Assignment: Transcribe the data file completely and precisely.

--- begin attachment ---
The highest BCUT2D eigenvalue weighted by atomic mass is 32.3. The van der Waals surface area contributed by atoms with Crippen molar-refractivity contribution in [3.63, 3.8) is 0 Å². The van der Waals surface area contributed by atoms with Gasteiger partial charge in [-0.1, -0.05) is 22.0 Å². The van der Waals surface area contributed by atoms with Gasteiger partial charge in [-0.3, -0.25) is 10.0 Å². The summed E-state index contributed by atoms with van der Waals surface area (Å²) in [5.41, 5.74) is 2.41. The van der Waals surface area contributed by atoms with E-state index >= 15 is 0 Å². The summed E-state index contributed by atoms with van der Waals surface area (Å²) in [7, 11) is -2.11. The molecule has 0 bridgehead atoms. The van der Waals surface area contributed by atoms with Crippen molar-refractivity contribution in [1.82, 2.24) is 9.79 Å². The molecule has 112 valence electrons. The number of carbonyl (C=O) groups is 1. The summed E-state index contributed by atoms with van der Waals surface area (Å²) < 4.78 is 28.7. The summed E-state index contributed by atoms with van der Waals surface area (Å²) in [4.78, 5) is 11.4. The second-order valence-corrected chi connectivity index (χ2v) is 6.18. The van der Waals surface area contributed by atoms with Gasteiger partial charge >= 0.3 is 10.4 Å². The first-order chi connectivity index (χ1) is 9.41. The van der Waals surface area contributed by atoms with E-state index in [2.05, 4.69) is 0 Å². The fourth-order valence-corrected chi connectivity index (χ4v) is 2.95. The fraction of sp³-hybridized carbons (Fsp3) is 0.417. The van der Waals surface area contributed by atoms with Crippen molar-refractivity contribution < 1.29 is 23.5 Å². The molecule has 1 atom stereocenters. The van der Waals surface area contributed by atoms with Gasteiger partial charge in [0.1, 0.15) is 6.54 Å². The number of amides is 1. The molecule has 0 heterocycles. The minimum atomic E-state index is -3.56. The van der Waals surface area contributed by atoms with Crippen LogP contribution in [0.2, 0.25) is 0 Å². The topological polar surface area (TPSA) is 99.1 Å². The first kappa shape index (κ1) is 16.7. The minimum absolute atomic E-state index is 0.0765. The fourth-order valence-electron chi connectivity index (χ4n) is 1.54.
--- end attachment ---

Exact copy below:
The highest BCUT2D eigenvalue weighted by atomic mass is 32.3. The van der Waals surface area contributed by atoms with Crippen molar-refractivity contribution in [3.63, 3.8) is 0 Å². The van der Waals surface area contributed by atoms with Gasteiger partial charge in [-0.1, -0.05) is 22.0 Å². The van der Waals surface area contributed by atoms with Gasteiger partial charge in [-0.3, -0.25) is 10.0 Å². The summed E-state index contributed by atoms with van der Waals surface area (Å²) in [5.41, 5.74) is 2.41. The van der Waals surface area contributed by atoms with E-state index >= 15 is 0 Å². The summed E-state index contributed by atoms with van der Waals surface area (Å²) in [7, 11) is -2.11. The molecule has 0 bridgehead atoms. The van der Waals surface area contributed by atoms with Crippen molar-refractivity contribution in [1.82, 2.24) is 9.79 Å². The molecule has 112 valence electrons. The number of carbonyl (C=O) groups is 1. The summed E-state index contributed by atoms with van der Waals surface area (Å²) < 4.78 is 28.7. The summed E-state index contributed by atoms with van der Waals surface area (Å²) in [4.78, 5) is 11.4. The second-order valence-corrected chi connectivity index (χ2v) is 6.18. The van der Waals surface area contributed by atoms with Gasteiger partial charge >= 0.3 is 10.4 Å². The first-order chi connectivity index (χ1) is 9.41. The van der Waals surface area contributed by atoms with E-state index in [2.05, 4.69) is 0 Å². The fourth-order valence-corrected chi connectivity index (χ4v) is 2.95. The fraction of sp³-hybridized carbons (Fsp3) is 0.417. The van der Waals surface area contributed by atoms with Crippen molar-refractivity contribution < 1.29 is 23.5 Å². The molecule has 1 atom stereocenters. The van der Waals surface area contributed by atoms with Gasteiger partial charge in [0.1, 0.15) is 6.54 Å². The number of amides is 1. The molecule has 0 heterocycles. The minimum atomic E-state index is -3.56. The van der Waals surface area contributed by atoms with Crippen LogP contribution in [0.2, 0.25) is 0 Å². The topological polar surface area (TPSA) is 99.1 Å². The first kappa shape index (κ1) is 16.7. The minimum absolute atomic E-state index is 0.0765. The fourth-order valence-electron chi connectivity index (χ4n) is 1.54.